For the ever-growing number of us who frequent Grant St. for food, fun and entertainment, Gypsy Parlor has quickly become a new mainstay.
Having been open for several years now at 376 Grant St., the eclectic café, bar and music venue is more likely than ever to come up in conversation among friends and coworkers as an option for dinner or a stop on your late-night bar-hopping itinerary.
To understand the appeal of a place like Gypsy Parlor, well, maybe you just have to see it for yourself. Just be ready to expect the unexpected.
The “gypsy” atmosphere is reflected in the decor–moody lighting, floral wallpaper, an old piano in the corner–and in the space itself, which is set up primarily as a bar and performance space but is also quite comfortable for a cup of coffee or a sit-down dinner, at least before the late crowd arrives.
It was a warm summer evening when we stopped by, and we chose the patio. We ordered a frozen daiquiri and one of the specialty cocktails, called the Herbal Remedy, for $8 each. The price might have been a bit high for the daiquiri, but the Herbal Remedy was worth it. A gin drink with lavender bitters, honey and a homemade tonic, its flavors were beautifully balanced and the presentation was enticing. It was as good a craft cocktail as I’ve had in places that specialize more in that sort of thing.
That’s Gypsy Parlor’s biggest strength: the ability to do many things pretty well despite not specializing in anything in particular. Nowhere is this more clear than in the food selection. At Gypsy Parlor, you can go around the world in one meal: for a taste of mediterranean Europe, try the mussels (special item, $13), which come with a hearty sauce with kale and scallions, and a side of warm bread for sopping; take a turn toward Latin America with the pastelillos (beef or chicken; $3); and finally, experience a taste of Asia with a ramen soup ($12 with pork or shrimp; $10 with tofu).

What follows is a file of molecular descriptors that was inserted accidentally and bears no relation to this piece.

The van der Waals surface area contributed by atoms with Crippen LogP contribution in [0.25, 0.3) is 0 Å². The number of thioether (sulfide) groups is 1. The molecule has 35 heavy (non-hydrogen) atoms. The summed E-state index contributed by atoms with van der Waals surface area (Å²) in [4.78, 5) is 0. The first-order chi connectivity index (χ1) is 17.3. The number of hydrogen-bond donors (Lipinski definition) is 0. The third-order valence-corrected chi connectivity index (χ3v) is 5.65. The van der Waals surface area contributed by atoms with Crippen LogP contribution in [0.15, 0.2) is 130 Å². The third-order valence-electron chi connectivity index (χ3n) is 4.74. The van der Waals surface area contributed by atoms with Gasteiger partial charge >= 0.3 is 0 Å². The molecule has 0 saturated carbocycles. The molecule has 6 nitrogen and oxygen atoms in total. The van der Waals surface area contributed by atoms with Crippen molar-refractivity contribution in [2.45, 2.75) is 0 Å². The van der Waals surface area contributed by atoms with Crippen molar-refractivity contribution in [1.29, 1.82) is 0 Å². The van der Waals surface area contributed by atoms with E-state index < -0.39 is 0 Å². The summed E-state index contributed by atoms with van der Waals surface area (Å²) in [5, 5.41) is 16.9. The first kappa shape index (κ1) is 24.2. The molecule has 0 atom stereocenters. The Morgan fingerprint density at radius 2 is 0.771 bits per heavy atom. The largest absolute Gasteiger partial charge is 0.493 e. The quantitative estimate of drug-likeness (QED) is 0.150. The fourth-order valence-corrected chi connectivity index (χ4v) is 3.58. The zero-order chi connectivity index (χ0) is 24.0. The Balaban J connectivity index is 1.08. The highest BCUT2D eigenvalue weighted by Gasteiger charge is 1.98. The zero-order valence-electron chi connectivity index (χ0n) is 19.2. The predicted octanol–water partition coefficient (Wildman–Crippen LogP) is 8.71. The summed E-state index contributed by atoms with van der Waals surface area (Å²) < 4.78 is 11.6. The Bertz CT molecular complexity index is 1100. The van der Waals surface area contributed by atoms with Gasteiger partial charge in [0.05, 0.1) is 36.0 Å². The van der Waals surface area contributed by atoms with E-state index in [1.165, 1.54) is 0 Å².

Gypsy Parlor’s attempts at homespun fusion cuisine are interesting as well. For me the most intriguing item on the menu is the Bánh Mì Poutine ($12). Poutine is a Canadian dish, a pile of french fries and cheese curds covered in gravy, and bánh mì is a Vietnamese term meaning bread, often referring to a type of sandwich with pork, fresh and pickled vegetables, and cilantro.
Gypsy Parlor’s combination of the two is mostly poutine, but with the addition of pulled pork, spicy pickles, cilantro and Sriracha. Be forewarned: this is one of the largest poutines you will ever be served! And the addition of pork to an already-heavy dish means you may want to find someone to share. The pickle does a lot to cut the heaviness of the
dish with a little sour flavor; it made me wonder why I’ve never had pickles with a poutine before. If you are really craving bánh mì, this dish may not satisfy you–but I promise that it will not leave you hungry.
For dessert, the papanasi ($6) is a rustic Romanian donut stuffed with cottage cheese, dusted with powdered sugar and served with fruit, nuts and fennel. It’s an uncommon menu item in Buffalo, and their take on it is a worthy choice, intriguing enough to order even if you usually skip dessert when eating out.
Gypsy Parlor’s menu reflects the diversity of the surrounding neighborhood, and this strategy has worked really well to establish them as an almost rite-of-passage for an ever-growing population interested in culinary exploration and discovery. A worthwhile option whether you’re looking for a foodie adventure or just want to go out and have a few drinks before making any final decisions about what’s for dinner, Gypsy Parlor aims to please.